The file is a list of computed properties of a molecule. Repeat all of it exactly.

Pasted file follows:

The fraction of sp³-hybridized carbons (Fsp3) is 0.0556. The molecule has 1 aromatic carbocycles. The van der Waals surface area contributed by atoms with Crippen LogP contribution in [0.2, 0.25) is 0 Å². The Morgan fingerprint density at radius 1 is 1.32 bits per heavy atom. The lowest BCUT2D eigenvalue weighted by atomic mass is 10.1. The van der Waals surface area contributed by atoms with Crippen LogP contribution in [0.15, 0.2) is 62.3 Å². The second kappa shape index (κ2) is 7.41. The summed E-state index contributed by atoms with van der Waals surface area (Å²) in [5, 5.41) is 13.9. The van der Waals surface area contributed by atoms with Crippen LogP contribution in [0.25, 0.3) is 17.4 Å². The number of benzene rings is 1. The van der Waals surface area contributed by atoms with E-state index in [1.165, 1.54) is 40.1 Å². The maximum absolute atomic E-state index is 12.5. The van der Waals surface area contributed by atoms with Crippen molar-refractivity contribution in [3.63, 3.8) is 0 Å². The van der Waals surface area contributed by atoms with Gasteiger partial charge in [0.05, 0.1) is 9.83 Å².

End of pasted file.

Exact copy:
The fraction of sp³-hybridized carbons (Fsp3) is 0.0556. The molecule has 1 aromatic carbocycles. The van der Waals surface area contributed by atoms with Crippen LogP contribution in [0.2, 0.25) is 0 Å². The Morgan fingerprint density at radius 1 is 1.32 bits per heavy atom. The lowest BCUT2D eigenvalue weighted by atomic mass is 10.1. The van der Waals surface area contributed by atoms with Crippen LogP contribution in [0.15, 0.2) is 62.3 Å². The second kappa shape index (κ2) is 7.41. The summed E-state index contributed by atoms with van der Waals surface area (Å²) in [5, 5.41) is 13.9. The van der Waals surface area contributed by atoms with Crippen LogP contribution in [0.25, 0.3) is 17.4 Å². The number of benzene rings is 1. The van der Waals surface area contributed by atoms with E-state index in [1.165, 1.54) is 40.1 Å². The maximum absolute atomic E-state index is 12.5. The van der Waals surface area contributed by atoms with Crippen molar-refractivity contribution in [3.63, 3.8) is 0 Å². The van der Waals surface area contributed by atoms with Gasteiger partial charge in [0.05, 0.1) is 9.83 Å².